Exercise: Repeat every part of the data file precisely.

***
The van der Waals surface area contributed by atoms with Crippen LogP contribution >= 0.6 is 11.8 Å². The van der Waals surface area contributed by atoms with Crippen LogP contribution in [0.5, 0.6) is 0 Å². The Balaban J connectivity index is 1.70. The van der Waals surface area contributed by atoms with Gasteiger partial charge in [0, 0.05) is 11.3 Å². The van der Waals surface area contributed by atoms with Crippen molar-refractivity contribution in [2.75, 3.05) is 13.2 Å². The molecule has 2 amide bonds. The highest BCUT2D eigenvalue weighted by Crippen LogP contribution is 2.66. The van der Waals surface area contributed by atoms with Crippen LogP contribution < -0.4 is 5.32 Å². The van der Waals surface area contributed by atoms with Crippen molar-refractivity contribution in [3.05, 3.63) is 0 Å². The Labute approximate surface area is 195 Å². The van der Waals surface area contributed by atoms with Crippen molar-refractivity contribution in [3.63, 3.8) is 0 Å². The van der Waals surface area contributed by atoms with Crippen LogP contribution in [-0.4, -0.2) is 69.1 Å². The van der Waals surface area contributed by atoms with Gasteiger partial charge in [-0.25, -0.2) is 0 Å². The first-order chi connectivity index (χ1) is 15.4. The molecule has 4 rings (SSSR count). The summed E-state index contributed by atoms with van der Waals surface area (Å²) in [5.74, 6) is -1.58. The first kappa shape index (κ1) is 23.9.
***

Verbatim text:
The van der Waals surface area contributed by atoms with Crippen LogP contribution >= 0.6 is 11.8 Å². The van der Waals surface area contributed by atoms with Crippen LogP contribution in [0.5, 0.6) is 0 Å². The Balaban J connectivity index is 1.70. The van der Waals surface area contributed by atoms with Gasteiger partial charge in [0, 0.05) is 11.3 Å². The van der Waals surface area contributed by atoms with Crippen molar-refractivity contribution in [2.75, 3.05) is 13.2 Å². The molecule has 2 amide bonds. The highest BCUT2D eigenvalue weighted by Crippen LogP contribution is 2.66. The van der Waals surface area contributed by atoms with Crippen LogP contribution < -0.4 is 5.32 Å². The van der Waals surface area contributed by atoms with Crippen molar-refractivity contribution in [3.05, 3.63) is 0 Å². The Labute approximate surface area is 195 Å². The van der Waals surface area contributed by atoms with Crippen molar-refractivity contribution in [3.63, 3.8) is 0 Å². The van der Waals surface area contributed by atoms with Crippen LogP contribution in [-0.4, -0.2) is 69.1 Å². The van der Waals surface area contributed by atoms with Gasteiger partial charge in [-0.25, -0.2) is 0 Å². The first-order chi connectivity index (χ1) is 15.4. The molecule has 4 rings (SSSR count). The summed E-state index contributed by atoms with van der Waals surface area (Å²) in [5.74, 6) is -1.58. The first kappa shape index (κ1) is 23.9.